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My Linux file system has tens of thousands of files per directory. Viewing a list of all the files takes a few minutes for my system to calculate, which is too slow. But I am not sure what files are in each directory so want to view a list of the first few, like what the head command does for large files. Is there a command that efficiently does this?

Edit: Piping ls to something else is no good because ls takes a few minutes to complete, before piping the output. I need a command that will only return the first few records.

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migrated from Nov 30 '09 at 14:14

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Why so many files in a directory? – mouviciel Nov 30 '09 at 13:26
Does it matter? Anyway, it is downloaded web content. – hoju Nov 30 '09 at 23:31
up vote 3 down vote accepted

Try ls -f which does not sort.

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Wow, that's a lot faster, and doing ls -f | sort | less is way faster too! Madness. – BeepDog Oct 14 '12 at 1:56

For each of the directories you can do the following by a shell script

Try this, this gives one page full of entries

ls | more

You can even push this to some file if you want so that you can refer to it later, for that use this

ls | more > filenames.txt


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+1 despite more used just before a redirection – mouviciel Nov 30 '09 at 13:25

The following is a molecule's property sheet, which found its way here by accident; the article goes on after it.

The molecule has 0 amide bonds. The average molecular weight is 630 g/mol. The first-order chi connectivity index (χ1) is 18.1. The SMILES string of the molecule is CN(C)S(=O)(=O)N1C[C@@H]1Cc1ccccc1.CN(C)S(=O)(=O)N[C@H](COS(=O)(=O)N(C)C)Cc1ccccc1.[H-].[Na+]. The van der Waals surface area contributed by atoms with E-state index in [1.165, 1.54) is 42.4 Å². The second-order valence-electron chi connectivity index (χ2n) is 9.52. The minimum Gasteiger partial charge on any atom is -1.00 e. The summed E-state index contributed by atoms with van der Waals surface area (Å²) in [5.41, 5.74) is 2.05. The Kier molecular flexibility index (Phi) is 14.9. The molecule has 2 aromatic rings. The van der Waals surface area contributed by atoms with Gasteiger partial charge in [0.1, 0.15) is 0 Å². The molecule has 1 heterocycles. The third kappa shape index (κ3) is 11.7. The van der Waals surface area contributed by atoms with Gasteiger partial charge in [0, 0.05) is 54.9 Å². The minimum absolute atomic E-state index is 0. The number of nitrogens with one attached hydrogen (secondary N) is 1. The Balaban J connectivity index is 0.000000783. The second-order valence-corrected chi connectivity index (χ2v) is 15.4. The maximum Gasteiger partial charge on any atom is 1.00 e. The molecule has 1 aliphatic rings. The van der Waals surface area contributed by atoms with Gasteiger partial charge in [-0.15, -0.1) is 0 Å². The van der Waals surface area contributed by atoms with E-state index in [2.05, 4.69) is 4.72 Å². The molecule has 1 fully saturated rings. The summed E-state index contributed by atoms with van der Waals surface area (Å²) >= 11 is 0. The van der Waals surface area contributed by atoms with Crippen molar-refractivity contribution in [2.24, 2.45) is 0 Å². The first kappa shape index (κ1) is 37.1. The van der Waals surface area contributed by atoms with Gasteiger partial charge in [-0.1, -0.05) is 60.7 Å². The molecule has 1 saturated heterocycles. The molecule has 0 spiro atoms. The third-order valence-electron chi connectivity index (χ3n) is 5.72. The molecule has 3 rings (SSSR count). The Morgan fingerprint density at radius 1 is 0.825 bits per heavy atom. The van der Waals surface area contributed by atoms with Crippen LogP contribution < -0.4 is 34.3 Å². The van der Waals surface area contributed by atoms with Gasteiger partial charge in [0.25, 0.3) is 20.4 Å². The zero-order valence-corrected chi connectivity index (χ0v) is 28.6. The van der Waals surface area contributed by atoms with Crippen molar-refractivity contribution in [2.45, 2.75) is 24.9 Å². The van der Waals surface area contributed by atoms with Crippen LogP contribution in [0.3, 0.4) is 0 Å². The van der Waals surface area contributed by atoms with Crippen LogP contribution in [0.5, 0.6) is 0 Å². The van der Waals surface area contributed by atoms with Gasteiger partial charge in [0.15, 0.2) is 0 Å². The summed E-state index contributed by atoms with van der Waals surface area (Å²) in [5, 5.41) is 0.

"less is more" - If you have less use it instead of more – Dennis Williamson Nov 30 '09 at 14:20
There is also "most" (someone had a hard time naming his program :) – alfplayer Dec 1 '09 at 0:00

If you want to list N first entries, I would just create a small C program that does an opendir call and then N calls to readdir

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that's the same as head the list of files. and head or ls are C programs – Anonymous Nov 30 '09 at 14:08
I would rather not create my own script because I would want a solution that works on a few machines, without having to copy my script around. – hoju Nov 30 '09 at 23:35

It depends on the filesystem, but it's usually quicker to list filenames only (look at the directory object) versus all the file metadata (saves one stat() per file).

Have you tried ls -R?

Otherwise, it might pay you to run the GNU locate program in the background periodically, and use the generated DB to track it.

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You can use head:

ls -l | head
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